Marketing lessons of successful political campaigns
As the 2012 political season draws to a conclusion, we are increasingly bombarded by debates, mailings, television and radio ads, phone calls and messages of all types.
When looking at this mix of promotion, advertising and sales, one is reminded that there are clear lessons learned in the political arena that can be applied to product and service marketing in the private sector. We believe that there are at least three lessons that transition well from one stage to the other. Let me describe each.
- Do not let your competitor brand you. In politics, a campaign will—given the opportunity—generally try to brand their opponent in less than a flattering way to confuse or repel potential voters. Do terms like: “the rich guy, or tax-and-spend”sound familiar? So, how does this apply to a business? Every business should create its own market brand and carefully grow and support it. In doing so, you are simply saying that for which you want to be known in the marketplace. It is part of your competitive advantage, if used correctly. For example, terms like this might apply: customer-oriented, lowest-total-cost of ownership, the high-quality alternative, around-the-clock service, fastest turnaround, etc…
Establishing and communicating your brand is a strategic decision and can become the basis of success or failure. If you fail to brand your company, products or services, you can expect that a wily competitor will see the opportunity and do it for you—in less-than-favorable terms. How does being described in terms like: “high-priced brand or just average quality” sound to you? They likely sound pretty good to your competitor.
Can you articulate your brand (in writing) today?
- Segment your market.In the past, we have assisted and advised school districts with campaigns to pass voter-approved bond issues for both increased operational spending and construction capital. In designing marketing programs to reach out to potential voters, we always advise the district to focus its entire attention on that core group of residents who consistently vote in every election. Do not waste your money and time elsewhere. As an interesting sidelight, we have often found (based on voter-record research) that many vocal critics or thought leaders regarding political issues or causes do not vote.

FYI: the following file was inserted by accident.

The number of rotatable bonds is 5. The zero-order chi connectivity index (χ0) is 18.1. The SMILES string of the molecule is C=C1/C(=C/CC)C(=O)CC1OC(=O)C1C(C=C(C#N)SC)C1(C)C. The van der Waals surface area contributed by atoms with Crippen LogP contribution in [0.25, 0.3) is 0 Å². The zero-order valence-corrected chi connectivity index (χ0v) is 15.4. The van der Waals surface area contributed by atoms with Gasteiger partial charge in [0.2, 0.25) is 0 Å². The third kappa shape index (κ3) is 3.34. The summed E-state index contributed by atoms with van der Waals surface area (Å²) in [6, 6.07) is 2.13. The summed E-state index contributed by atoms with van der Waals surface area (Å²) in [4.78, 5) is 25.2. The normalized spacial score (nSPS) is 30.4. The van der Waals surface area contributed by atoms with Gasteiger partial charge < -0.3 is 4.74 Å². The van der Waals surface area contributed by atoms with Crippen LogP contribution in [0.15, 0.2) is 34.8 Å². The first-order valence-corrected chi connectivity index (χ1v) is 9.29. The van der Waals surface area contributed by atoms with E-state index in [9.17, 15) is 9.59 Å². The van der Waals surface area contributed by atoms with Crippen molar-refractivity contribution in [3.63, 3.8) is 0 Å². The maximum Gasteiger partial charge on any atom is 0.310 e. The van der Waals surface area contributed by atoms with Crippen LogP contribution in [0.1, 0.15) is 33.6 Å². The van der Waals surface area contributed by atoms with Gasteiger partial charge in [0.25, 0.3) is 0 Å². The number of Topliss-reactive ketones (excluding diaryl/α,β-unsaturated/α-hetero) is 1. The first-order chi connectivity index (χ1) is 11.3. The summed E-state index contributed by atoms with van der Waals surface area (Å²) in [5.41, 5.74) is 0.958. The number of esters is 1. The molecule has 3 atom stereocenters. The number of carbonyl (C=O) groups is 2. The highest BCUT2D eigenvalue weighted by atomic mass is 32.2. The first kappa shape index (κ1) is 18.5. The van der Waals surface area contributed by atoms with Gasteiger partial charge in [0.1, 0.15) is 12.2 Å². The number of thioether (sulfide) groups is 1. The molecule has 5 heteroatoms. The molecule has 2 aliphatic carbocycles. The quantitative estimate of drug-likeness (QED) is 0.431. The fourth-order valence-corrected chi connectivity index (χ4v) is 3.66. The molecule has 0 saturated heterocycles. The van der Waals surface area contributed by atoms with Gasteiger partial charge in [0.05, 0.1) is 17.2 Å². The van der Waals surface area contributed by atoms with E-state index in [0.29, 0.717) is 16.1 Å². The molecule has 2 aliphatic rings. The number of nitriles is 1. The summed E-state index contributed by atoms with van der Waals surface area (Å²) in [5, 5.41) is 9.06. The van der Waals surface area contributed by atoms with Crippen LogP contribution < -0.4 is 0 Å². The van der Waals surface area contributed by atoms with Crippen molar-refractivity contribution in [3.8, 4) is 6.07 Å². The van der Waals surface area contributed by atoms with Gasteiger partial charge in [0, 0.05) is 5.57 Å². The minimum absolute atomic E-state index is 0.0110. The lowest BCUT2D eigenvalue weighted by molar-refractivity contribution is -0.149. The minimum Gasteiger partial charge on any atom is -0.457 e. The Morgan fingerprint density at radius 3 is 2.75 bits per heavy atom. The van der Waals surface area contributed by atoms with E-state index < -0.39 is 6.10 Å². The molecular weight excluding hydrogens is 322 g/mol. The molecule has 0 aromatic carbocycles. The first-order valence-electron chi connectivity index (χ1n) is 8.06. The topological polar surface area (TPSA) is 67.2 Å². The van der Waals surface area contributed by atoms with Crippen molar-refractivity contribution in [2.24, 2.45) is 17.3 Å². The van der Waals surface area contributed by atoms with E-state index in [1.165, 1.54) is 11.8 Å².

And just as political campaigns must husband their limited resources between voters and nonvoters and swing states and non-swing states, a company must also aggressively apply their marketing and sales resources to the right customers. By right we mean those top accounts with the highest potential to produce increased market share sales and profit contribution. So if you can execute 1,000 sales calls per year, be sure the right accounts are getting 800 of those calls.
Do not waste time on “nonvoters.”
- The best field organization will always win the election.To win an election you must have a large, effective and well-managed field organization in place prior to and on Election Day. This army of operatives is generally calling upon voters, putting up signs, canvassing for support and making sure that “their” voters get to the poll to vote. To be successful takes both people and a focus on those key actions that will likely result in a favorable vote for their side. They work pretty hard in their known market segment, and know that every action counts.
The private sector equivalent of the political organization is your field sales force. They are visiting with select customers and doing the right things every day that build relationships with customers and close sales. And, the great sales forces are consistently making more sales calls per day than their competitor. That sales force will close more deals (guaranteed).
Do you have the best sales force in the industry? If so, you will always get more “votes” than your opponent.
So, next time you see a political ad or a politician courting votes, watch what they say and do and think of how their approach or technique can be seamlessly applied to your company. The similarities will surprise you.